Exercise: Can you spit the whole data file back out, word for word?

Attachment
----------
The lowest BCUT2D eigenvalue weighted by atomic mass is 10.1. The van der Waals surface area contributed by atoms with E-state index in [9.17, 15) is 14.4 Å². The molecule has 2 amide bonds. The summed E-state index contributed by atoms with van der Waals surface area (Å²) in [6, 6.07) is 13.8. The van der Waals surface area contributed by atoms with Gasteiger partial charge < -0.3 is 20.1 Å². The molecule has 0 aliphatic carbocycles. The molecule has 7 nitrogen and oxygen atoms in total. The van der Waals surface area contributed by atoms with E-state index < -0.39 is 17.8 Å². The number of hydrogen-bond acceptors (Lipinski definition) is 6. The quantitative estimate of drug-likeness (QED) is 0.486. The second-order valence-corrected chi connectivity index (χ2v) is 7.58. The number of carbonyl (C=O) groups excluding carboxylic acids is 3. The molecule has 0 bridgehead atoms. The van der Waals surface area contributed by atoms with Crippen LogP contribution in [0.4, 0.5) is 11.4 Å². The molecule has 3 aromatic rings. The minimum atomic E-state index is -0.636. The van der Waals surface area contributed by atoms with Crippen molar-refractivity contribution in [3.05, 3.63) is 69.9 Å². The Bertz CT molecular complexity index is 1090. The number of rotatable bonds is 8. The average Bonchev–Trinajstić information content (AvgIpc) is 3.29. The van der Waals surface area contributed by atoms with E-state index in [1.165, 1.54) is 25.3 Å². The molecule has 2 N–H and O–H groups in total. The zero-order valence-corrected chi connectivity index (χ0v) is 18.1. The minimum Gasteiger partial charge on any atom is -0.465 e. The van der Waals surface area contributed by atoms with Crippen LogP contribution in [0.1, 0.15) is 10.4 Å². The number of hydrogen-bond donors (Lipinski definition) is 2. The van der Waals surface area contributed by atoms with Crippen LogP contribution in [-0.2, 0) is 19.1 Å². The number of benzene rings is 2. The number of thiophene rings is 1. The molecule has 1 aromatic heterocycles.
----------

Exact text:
The lowest BCUT2D eigenvalue weighted by atomic mass is 10.1. The van der Waals surface area contributed by atoms with E-state index in [9.17, 15) is 14.4 Å². The molecule has 2 amide bonds. The summed E-state index contributed by atoms with van der Waals surface area (Å²) in [6, 6.07) is 13.8. The van der Waals surface area contributed by atoms with Gasteiger partial charge < -0.3 is 20.1 Å². The molecule has 0 aliphatic carbocycles. The molecule has 7 nitrogen and oxygen atoms in total. The van der Waals surface area contributed by atoms with E-state index < -0.39 is 17.8 Å². The number of hydrogen-bond acceptors (Lipinski definition) is 6. The quantitative estimate of drug-likeness (QED) is 0.486. The second-order valence-corrected chi connectivity index (χ2v) is 7.58. The number of carbonyl (C=O) groups excluding carboxylic acids is 3. The molecule has 0 bridgehead atoms. The van der Waals surface area contributed by atoms with Crippen LogP contribution in [0.4, 0.5) is 11.4 Å². The molecule has 3 aromatic rings. The minimum atomic E-state index is -0.636. The van der Waals surface area contributed by atoms with Crippen molar-refractivity contribution in [3.05, 3.63) is 69.9 Å². The Bertz CT molecular complexity index is 1090. The number of rotatable bonds is 8. The average Bonchev–Trinajstić information content (AvgIpc) is 3.29. The van der Waals surface area contributed by atoms with E-state index in [1.165, 1.54) is 25.3 Å². The molecule has 2 N–H and O–H groups in total. The zero-order valence-corrected chi connectivity index (χ0v) is 18.1. The minimum Gasteiger partial charge on any atom is -0.465 e. The van der Waals surface area contributed by atoms with Crippen LogP contribution in [0.1, 0.15) is 10.4 Å². The number of hydrogen-bond donors (Lipinski definition) is 2. The van der Waals surface area contributed by atoms with Crippen LogP contribution in [-0.2, 0) is 19.1 Å². The number of benzene rings is 2. The number of thiophene rings is 1. The molecule has 1 aromatic heterocycles.